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hydrophyte

hydrophyte A plant that is adapted morphologically and/or physiologically to grow in water or very wet environments. Adaptations include the development of finely divided submerged leaves, large floating leaves, the presence of aerenchyma, and the reduction of root systems. The perennating bud lies at the bottom of fairly open water. With the leaves submerged or floating, only the inflorescence protrudes above the water surface (e.g. Nuphar lutea, yellow water-lily). Compare helophyte.

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hydrophyte

hydrophyte A plant that is adapted morphologically and/or physiologically to grow in water or very wet environments. Adaptations include the development of finely divided submerged leaves, large floating leaves, the presence of aerenchyma, and the reduction of root systems. The perennating bud lies at the bottom of fairly open water. With the leaves submerged or floating, only the inflorescence protrudes above the water surface (e.g. Nuphar lutea, yellow water-lily). Compare HELOPHYTE.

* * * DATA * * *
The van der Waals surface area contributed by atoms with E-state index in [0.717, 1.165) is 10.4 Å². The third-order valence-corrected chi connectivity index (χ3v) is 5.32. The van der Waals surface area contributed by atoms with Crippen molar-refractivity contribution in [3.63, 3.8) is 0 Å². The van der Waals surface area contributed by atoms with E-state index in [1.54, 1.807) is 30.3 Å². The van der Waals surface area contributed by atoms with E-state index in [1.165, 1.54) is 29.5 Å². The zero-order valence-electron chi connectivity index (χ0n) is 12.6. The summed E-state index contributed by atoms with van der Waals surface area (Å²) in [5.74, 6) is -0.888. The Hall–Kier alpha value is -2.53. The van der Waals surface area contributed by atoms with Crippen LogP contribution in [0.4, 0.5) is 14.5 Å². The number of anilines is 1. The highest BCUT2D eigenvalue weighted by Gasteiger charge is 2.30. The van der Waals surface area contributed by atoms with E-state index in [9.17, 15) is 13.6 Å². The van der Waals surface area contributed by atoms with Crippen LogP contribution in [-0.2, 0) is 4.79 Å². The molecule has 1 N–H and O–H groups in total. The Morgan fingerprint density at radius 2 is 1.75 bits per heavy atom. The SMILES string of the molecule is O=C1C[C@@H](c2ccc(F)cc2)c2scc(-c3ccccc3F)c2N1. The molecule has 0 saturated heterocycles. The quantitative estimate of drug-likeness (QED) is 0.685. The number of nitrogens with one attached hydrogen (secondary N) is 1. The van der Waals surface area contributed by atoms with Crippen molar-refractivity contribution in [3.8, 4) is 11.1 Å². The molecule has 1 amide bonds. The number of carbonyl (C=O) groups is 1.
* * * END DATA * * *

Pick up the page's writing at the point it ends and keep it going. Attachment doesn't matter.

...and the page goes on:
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"hydrophyte." A Dictionary of Plant Sciences. . Encyclopedia.com. 18 Sep. 2018 <http://www.encyclopedia.com>.

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hydrophyte

hydrophyte Any plant that lives either in very wet soil or completely or partially submerged in water. Structural modifications of hydrophytes include the reduction of mechanical and supporting tissues and vascular tissue, the absence or reduction of a root system, and specialized leaves that may be either floating or finely divided, with little or no cuticle. Examples of hydrophytes are waterlilies and certain pondweeds. Compare halophyte; mesophyte; xerophyte.

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hydrophyte

hydrophyte (aquatic plant) Plant that grows only in water or in damp places. Examples include the water lily, water hyacinth, duckweed, and various pondweeds.

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"hydrophyte." World Encyclopedia. . Encyclopedia.com. 18 Sep. 2018 <http://www.encyclopedia.com>.

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